The Herald

Even after a year like 2016, there is still hope to be had


HRISTMAS messages from public figures can be rather bland affairs, but not the message from Very Reverend Kelvin Holdsworth. Delivering his Christmas Day sermon, provost of St Mary’s Cathedral in Glasgow, tackled the election of Donald Trump as President of the United States and did not shy away from some passionate criticism.

Drawing a parallel between the time of Jesus (“when big men ruled the world”) and 2016 (when “big men with an unhealthy interest in power are taking over again”), Rev Holdsworth directly compared Mr Trump with King Herod. The minister could also see in his mind’s eye, he said, Mary and Joseph heading to Bethlehem to be registered and said it was difficult not to compare the ancient census to Mr Trump’s promise that all Muslims in America should be registered and accounted for.

There will be some who think the comparison is over the top, but it does effectivel­y demonstrat­e how many feel about Mr Trump’s most controvers­ial outburst. The billionair­e won the presidency with a campaign based on bombast and rhetoric and used the tactic long favoured by demagogues: singling out minorities such as Muslims for blame. And it worked: the most untested candidate ever to stand for president, whose own personalit­y seemed to be working against him, won the campaign.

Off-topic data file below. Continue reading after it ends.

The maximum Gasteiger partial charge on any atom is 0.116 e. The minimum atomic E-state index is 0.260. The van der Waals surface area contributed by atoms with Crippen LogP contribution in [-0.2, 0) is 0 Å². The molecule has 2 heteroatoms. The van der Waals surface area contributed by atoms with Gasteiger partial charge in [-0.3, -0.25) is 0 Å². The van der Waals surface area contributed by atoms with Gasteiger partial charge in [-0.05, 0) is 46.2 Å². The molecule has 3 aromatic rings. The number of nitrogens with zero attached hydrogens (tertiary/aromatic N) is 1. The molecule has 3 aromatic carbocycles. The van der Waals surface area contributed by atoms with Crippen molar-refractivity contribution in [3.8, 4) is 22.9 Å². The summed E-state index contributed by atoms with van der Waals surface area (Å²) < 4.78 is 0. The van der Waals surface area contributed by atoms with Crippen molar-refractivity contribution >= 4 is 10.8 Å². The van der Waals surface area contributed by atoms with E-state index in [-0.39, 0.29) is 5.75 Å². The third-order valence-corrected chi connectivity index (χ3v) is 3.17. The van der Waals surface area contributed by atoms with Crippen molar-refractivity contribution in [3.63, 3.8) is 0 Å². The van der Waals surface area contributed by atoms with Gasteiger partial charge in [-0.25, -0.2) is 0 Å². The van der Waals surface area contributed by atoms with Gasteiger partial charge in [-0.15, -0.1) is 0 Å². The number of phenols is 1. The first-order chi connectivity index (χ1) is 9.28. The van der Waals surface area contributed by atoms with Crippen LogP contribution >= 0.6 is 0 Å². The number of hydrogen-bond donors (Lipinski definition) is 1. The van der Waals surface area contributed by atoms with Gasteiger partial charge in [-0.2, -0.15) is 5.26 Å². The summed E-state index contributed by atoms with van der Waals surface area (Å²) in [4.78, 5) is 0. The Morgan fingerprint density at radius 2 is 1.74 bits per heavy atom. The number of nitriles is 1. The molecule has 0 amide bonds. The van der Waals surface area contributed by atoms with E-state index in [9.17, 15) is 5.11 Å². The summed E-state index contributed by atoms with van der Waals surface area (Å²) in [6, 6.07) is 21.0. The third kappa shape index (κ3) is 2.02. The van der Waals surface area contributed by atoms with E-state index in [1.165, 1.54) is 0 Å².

The only hope now is Mr Trump will prove more moderate in office than he was during the campaign, although Rev Holdsworth does make the point that the most vulnerable often have the most to fear from the most powerful.

If there are signs of hope anywhere, they lie in Mr Trump’s acceptance speech in which he said it was time for America to come together. Rev Holdsworth has also found something positive in the story of Herod and, at the end of a year like 2016, it is worth clinging to. Herod didn’t manage to kill hope, said Rev Holdsworth, and neither will Donald J Trump.

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